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Wizards continue to build frontcourt depth with Nicholson addition

July 7, 2016

The Wizards have found their new backup four on the free agent market, inking Andrew Nicholson away from the Orlando Magic.  Nicholson is a 26 year old, 6’9” power forward from Mississauga, Ontario.  He’s one of 13 Canadians in the NBA at present, having represented Canada at the national level, winning a silver medal at the Pan American Games in 2015.  Nicholson gives the Wizards some much needed front court depth, as prior to free agency they had just Marcin Gortat and Markieff Morris on the roster.  He’ll be a part of a completely new and rebuilt second unit.

Nicholson was a late bloomer in the basketball universe, as he didn’t start playing until his junior year of high school.  His first passion was baseball, but when he grew to 6’9” he decided to give basketball a shot.    

Nicholson played his college ball at St. Bonaventure and had a prolific career to say the least.  He earned Atlantic 10 Rookie of the Year honors his freshman year and followed with a second-team All-Atlantic 10 performance in his sophomore season. During his junior year, he was named to the All-Atlantic 10 first team, and finally was named A-10 Player of the Year after his senior season with the Bonnies. He also led the St. Bonaventure to its first ever A-10 title and first NCAA tournament appearance since 2000 in 2012 (his senior year), where the Bonnies fell in the first round to Florida State.  He’s one of only three Bonnies ever to be an All-American, earning honorable mention in his final collegiate season.  Nicholson ranks second all-time in school history in scoring (2,103 points), second in blocked shots (244), second in field goal percentage and fourth in rebounds (887).  He also graduated with a degree in physics.

After graduating from St. Bonaventure’s in 2012, the Magic used their first round pick, number 19 overall, on Nicholson.  Over his four years with the Magic, he was fairly consistent as a rotational big man, averaging 6.5 points on 47.3% shooting along with 3.6 rebounds.  Per-36 minutes, he averaged about 17 points and nine boards per game last season.  He clearly improved as the season went on, at one point scoring in double figures in nine out of 10 games in March and April.  He has yet to appear in a playoff game as the Magic failed to qualify for the postseason in each of his four seasons.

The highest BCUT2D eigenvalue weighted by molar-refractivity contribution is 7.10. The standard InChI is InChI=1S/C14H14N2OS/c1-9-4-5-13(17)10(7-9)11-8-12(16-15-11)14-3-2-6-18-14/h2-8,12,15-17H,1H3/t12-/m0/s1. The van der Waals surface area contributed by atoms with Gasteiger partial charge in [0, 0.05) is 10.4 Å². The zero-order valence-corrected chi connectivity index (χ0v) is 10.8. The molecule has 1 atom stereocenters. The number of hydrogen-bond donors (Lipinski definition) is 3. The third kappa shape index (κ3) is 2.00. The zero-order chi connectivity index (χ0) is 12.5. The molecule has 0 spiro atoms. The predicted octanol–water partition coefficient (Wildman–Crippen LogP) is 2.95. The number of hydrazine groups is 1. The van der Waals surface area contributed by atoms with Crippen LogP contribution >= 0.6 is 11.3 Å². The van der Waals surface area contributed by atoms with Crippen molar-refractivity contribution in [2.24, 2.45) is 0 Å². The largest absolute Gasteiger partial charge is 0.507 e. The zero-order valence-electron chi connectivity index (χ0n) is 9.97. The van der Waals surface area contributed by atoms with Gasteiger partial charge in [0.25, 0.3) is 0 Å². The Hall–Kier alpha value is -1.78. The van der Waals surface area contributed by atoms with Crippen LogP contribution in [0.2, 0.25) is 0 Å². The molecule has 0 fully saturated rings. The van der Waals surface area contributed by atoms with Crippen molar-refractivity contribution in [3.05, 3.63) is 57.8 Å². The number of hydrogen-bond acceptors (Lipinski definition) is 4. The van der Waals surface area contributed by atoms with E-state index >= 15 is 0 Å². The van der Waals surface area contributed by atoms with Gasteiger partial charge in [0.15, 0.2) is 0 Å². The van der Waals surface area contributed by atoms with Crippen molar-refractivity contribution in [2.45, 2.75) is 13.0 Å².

At just 26 years of age, Nicholson should have plenty of room to grow under Scott Brooks.  He’s a big man who’s shown an array of post moves with good foot work, as well as a developing outside game.  That perimeter growth is almost certainly one of the primary reasons that Washington was so interested in him.  His three point shooting has improved every year he’s been in the league, as he didn’t take a single three his rookie campaign before finishing with a  36% mark from deep last year (his fourth NBA season).  Nicholson was one of the few guys in Orlando last season that could help space the floor as they struggled from outside.  He’s got a quick release for a big man, which should especially work very well when playing with John Wall.

Finally, Nicholson’s defensive ability should help the Wizards this season.  Orlando was eight points better per 100 possessions when Nicholson was on the floor than when he was off.  His defensive rebounding percentage was 22.8, right in line with guys like Kenneth Faried and Tristan Thompson, two of the best rebounding fours in the league.  He’s not much of a rim protector, but since he will presumably play almost all of his minutes next to Ian Mahinmi or Gortat, that won’t be something he’s asked to do much of.

Nicholson should be a welcome addition to the Wizards’ front court depth for the coming seasons.  He's a good defender and a guy who can stretch the floor, which is just what the doctor ordered for Washington's second unit ahead of 2016-17.  Welcome to DC, Andrew! 

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